I’m almost embarrassed that I have so many thoughts on this subject, but here goes. In a few posts responding to Ta-Nehisi Coates’ piece on Bill Cosby, Ross Douthat discusses the differences between the evolution of jazz and rap. Coates’ came close to deligitimizing all of Cosby’s critique of hip-hop culture when he writes:
At times, Cosby seems willfully blind to the parallels between his arguments and those made in the presumably glorious past. Consider his problems with rap. How could an avowed jazz fanatic be oblivious to the similar plaints once sparked by the music of his youth? “The tired longshoreman, the porter, the housemaid and the poor elevator boy in search of recreation, seeking in jazz the tonic for weary nerves and muscles,” wrote the lay historian J. A. Rogers, “are only too apt to find the bootlegger, the gambler and the demi-monde who have come there for victims and to escape the eyes of the police.”
The fact that prior generations of intellectuals fretted, Cosby-style, about African-American crime rates, family structure, and so on doesn’t change the fact that those problems have grown much, much worse in the interim. … The anti-jazz crusaders confused the music with the venues where it played, but that doesn’t mean that they were wrong to inveigh against alcoholism and gambling, and the fact that fifty years later jazz has become easy-listening music for the haute-bourgeoisie doesn’t mean the same thing will happen – or should happen, more importantly – to this kind of thing.
“This kind of thing” being gangsta rap.
Obviously, It is much easier to listen to Miles Davis’ “Kind of Blue” today without reference to heroin because there is no lyrical content referring to heroin. Also, the ability of bebop artists to improvise songs so beautifully with just a chord progression in front of them remains stunning.
On the other side, the moral content of Dr. Dre’s albums is hotly debated in the black community. Figures like Chuck D of Public Enemy and Spike Lee have compared gangsta rap to minstrel shows. Academics publish books with provocative titles like, “The Nigger as Commodity” on the same theme.
Chuck D and Public Enemy are an interesting example because their politically charged rap is now cherished more by middle-class whites, than by the the audience it was meant to empower, blacks. “It Takes a Nation of Millions” and “Fear of a Black Planet” are routinely on the top of critics’ lists but are rarely played on black radio. Public Enemey’s albums are now artifacts of historical black radicalism. In other words, a hobby of white college students.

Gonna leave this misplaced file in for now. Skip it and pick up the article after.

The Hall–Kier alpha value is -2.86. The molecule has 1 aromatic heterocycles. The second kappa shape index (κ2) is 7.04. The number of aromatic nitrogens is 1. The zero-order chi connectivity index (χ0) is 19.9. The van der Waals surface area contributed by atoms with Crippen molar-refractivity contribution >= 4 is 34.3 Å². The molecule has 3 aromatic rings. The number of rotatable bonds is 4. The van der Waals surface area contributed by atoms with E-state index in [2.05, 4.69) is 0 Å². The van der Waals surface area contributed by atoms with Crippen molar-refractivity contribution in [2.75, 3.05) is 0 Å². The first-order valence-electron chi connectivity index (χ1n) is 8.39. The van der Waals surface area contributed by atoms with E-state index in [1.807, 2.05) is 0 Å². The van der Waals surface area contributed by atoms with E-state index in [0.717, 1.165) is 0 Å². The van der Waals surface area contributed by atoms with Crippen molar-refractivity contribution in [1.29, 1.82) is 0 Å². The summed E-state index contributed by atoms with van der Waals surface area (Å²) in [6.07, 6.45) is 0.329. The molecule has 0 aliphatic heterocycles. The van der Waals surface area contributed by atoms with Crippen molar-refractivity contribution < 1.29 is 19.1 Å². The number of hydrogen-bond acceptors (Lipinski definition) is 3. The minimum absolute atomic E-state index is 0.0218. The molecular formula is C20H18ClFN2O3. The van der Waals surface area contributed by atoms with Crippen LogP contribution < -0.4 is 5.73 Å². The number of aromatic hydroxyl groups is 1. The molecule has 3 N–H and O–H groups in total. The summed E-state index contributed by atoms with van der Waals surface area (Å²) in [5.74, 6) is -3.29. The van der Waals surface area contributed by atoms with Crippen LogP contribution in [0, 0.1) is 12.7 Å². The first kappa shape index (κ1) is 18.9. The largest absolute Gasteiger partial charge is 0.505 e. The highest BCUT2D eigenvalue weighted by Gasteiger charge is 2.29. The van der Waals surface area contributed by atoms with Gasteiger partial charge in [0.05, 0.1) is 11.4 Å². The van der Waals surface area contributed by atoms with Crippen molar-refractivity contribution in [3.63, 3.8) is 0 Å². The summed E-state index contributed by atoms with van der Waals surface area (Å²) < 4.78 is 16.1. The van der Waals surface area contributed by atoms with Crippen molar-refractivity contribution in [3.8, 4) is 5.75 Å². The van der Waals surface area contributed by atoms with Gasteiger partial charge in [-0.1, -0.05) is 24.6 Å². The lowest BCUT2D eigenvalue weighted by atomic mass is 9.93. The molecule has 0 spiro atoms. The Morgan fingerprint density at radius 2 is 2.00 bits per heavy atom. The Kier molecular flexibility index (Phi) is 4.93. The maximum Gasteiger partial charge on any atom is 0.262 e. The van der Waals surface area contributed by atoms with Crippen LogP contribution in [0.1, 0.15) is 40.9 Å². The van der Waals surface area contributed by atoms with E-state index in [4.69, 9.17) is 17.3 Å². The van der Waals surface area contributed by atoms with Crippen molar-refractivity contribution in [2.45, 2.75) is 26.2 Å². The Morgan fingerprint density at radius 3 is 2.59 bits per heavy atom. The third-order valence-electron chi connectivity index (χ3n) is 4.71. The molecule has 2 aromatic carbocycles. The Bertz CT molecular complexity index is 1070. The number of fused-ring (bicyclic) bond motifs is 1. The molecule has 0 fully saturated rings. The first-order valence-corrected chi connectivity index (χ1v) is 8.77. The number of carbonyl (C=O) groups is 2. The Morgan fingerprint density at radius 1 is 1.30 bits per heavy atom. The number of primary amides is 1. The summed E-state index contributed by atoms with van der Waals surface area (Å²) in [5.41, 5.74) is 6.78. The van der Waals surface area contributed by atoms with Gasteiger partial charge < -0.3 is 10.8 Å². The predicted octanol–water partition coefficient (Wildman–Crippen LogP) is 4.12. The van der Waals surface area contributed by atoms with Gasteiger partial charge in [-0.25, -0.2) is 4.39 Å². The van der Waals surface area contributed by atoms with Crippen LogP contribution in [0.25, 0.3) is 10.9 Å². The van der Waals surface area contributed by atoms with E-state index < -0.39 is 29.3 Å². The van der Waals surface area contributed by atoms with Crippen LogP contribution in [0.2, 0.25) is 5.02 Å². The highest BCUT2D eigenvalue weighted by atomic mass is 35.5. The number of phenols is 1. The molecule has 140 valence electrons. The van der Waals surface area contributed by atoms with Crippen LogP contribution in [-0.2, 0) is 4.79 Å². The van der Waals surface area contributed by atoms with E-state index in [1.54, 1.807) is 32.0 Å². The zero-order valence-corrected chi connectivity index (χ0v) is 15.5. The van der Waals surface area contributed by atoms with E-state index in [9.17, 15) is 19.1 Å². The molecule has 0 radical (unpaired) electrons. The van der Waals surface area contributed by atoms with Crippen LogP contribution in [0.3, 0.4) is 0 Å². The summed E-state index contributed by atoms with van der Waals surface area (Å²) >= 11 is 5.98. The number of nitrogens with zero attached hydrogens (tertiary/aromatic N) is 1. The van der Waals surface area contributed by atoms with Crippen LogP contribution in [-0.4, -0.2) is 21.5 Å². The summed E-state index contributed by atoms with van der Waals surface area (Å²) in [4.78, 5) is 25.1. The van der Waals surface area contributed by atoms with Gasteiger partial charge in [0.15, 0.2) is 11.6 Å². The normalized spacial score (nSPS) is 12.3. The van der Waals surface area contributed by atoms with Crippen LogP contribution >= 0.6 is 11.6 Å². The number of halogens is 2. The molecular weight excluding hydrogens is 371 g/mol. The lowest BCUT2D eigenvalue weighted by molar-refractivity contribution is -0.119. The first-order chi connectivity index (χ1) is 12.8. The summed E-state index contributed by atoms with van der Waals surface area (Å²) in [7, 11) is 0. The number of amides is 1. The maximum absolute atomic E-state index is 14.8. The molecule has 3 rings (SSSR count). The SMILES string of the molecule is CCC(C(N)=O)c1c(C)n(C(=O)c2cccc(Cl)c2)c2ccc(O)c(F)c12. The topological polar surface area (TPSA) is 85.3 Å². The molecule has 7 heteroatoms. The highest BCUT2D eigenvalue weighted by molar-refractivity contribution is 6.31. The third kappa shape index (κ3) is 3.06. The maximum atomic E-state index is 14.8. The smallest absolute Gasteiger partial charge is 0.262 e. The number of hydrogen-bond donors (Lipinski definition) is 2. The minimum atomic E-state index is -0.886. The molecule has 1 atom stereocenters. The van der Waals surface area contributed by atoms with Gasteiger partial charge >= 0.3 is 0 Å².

Can rap go through the “highbrowification” that jazz underwent? Maybe. While it remains a popular and lucrative art-form it will be characterized by popular expression. But you can see the attempt to be more creative everywhere. Typically more adventurous artists are embraced by an upscale white audience. Just a few examples: There’s Kanye West, an art-school drop-out who samples from French electronic music; OutKast, the southern super-duo who’ve managed to charm almost all audiences; and Jurassic 5, a group that appeared at both the Warped Tour and Lollapalooza before breaking up in 2007. It gets more complicated from there. Black students introduced me to Sage Francis, a white-vegan rapper who won the 2000 Scribble Jam freestyle contest while wearing a Metallica shirt. Francis not only produced an album of musically and lyrically adventurous songs (“Personal Journalist”), but his website describes his other projects in terms of recovering “the idioms” of late 80s-early 90s hip-hop.
I would suggest that once the artists start talking about their genre’s previous “idioms,” that the genre itself is capable of what Ross calls “highbrowification.” I don’t think rap will ever be considered high-art. Rock’n’roll won’t either. But there will certainly be hip-hop snobs in the future. What’s under debate is whether or not gangsta rap will be considered a modern minstrel show or an “authentic expression of black disenfranchisement.” The status of certain forms of rap will depend on the direction of black politics. Dr. Dre’s legacy will be judged collectively by blacks, not by Ross’ feared “fortysomething intellectuals of 2030” who “end up dragging their griping kids to hear the N.W.A. in the Park concert series”.